Following the homily, couples married 50 or more years stood up in their pews, held one another’s hands and renewed before the Lord the promises they made to one another so many years ago. “Turn to the Lord in prayer, that these vows may be strengthened by divine grace,” Bishop Zinkula said. Together, the couples prayed, “Blessed are you, Lord, for in the good and the bad times of our life you have stood lovingly by our side. Help us, we pray, to remain faithful in our love for one another, so that we may be true witnesses to the covenant you have made with humankind.”
Bishop Zinkula concluded the renewal of commitment with a prayer: “May the Lord keep you safe all the days of your life. May he be your comfort in adversity and your support in prosperity. May he fill your home with his blessings. Through Christ our Lord.”
Deacon David Krob and his wife, Cheryl, members of St. Mary Parish-Solon, celebrated their 50th anniversary this year and felt blessed to bring up the bread and wine during the Presentation of the Gifts at the anniversary Mass. Asked afterwards about the highlight of their marriage, the deacon said immediately, “the kids,” referring to the couple’s five children. He added that the 15 grandchildren were also a highlight. The couple celebrated their 50th anniversary Aug. 24 with a new puppy named “Buddy.”
Advice for young couples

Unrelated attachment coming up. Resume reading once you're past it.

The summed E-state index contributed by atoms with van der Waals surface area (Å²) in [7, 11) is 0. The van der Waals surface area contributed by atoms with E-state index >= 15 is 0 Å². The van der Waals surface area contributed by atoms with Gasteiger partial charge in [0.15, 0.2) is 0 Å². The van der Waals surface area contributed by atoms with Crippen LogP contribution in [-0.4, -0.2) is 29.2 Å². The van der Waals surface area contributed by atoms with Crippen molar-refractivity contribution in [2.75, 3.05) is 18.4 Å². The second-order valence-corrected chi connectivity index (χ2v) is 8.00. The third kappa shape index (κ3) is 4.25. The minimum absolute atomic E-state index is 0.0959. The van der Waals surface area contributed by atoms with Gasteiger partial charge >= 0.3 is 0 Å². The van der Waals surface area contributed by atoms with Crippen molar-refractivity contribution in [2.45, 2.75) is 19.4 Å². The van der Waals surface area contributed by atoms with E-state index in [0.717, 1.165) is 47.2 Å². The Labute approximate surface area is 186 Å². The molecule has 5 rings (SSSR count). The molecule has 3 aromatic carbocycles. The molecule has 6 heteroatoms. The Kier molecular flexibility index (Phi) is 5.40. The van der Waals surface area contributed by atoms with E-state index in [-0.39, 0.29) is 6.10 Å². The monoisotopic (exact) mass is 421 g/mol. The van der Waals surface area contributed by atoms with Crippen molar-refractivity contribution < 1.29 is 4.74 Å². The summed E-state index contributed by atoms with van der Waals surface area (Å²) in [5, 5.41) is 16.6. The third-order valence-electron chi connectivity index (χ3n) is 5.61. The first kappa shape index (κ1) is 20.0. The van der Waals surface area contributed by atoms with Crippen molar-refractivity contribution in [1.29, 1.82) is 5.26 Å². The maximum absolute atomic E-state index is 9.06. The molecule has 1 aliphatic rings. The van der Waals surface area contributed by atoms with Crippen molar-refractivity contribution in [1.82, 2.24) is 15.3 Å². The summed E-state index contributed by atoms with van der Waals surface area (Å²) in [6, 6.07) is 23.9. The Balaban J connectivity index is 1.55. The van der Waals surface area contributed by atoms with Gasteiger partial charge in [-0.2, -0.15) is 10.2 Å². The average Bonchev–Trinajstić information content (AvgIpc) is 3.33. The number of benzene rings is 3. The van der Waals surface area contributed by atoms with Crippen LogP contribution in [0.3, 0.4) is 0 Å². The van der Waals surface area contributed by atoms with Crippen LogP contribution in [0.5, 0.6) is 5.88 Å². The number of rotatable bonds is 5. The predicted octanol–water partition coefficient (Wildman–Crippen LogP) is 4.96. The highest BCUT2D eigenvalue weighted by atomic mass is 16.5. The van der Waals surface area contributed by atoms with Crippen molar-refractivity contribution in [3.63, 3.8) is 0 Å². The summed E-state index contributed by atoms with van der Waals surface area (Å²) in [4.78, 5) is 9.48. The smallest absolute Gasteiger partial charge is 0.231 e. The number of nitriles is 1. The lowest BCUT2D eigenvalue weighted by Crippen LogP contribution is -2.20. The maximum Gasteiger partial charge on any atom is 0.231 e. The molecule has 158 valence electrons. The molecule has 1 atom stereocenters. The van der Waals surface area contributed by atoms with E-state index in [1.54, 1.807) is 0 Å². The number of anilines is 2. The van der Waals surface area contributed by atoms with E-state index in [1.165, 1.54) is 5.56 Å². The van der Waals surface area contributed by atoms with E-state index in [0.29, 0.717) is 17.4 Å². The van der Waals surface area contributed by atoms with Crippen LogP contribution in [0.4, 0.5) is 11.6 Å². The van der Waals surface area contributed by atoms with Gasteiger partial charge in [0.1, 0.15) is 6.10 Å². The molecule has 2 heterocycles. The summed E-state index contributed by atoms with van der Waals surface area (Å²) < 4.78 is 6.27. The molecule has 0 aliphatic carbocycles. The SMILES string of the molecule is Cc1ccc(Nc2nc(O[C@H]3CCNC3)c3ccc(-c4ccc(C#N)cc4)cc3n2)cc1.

Mike and Jackie Rastrelli of Prince of Peace Parish in Clinton also celebrated their 50th wedding anniversary this year. Jackie’s advice to young couples considering the sacrament of marriage: “I think you need to be a good listener and be ready to have some laughter in your heart.” Mike said: “Remember the love and the faith.”
James and Mona Hayes, also of St. Mary Parish-Solon, celebrated 68 years of marriage this year. They were featured in their parish bulletin in February in a column titled “How our parish prays.”
The column states that “On Fridays, Jim and Mona spend an hour together in Eucharistic Adoration, listening to Jesus in the silence and thanking him for their blessings …”
As they visited with friends over cake after the anniversary Mass, James and Mona agreed to share their advice to young couples considering the sacrament of marriage. “Don’t go to bed mad,” Mona said. “If you have an argument or problem work it out first;” it will be harder to forgive later. James added, “Learn how to say OK gracefully.”
Their companions at the table and fellow parishioners, Fran and Jack Neuzil, have been married 61 years. Fran’s advice for young couples: “Have a lot of patience.” “Stay busy,” Jack said. Also, “If you can’t pay for it, you don’t need it.”
Judy and Bill Stebral of St. Joseph Parish-Hills have been married 55 years. “It is paramount to have the sacrament of marriage to get you through the trials and tribulations of marriage,” Judy said.
After 56 years of marriage, John and Lucy Nauman of St. Paul the Apostle Parish-Davenport, offer this advice: “Watch your mouth,” John said. “Patience and compromise,” Lucy added.
“Say, ‘Yes dear,’ a lot,” joked Don Angerer, who has been married to Dolores for 58 years. They are members of St. Paul the Apostle Parish in Davenport.
Jim Schepker, husband of Mary, said he and his wife have tried to make God the center of their life, and that’s his advice to young couples contemplating the sacrament of marriage. Mary said she always tries to think “What would Jesus do? It always brings me back to love.”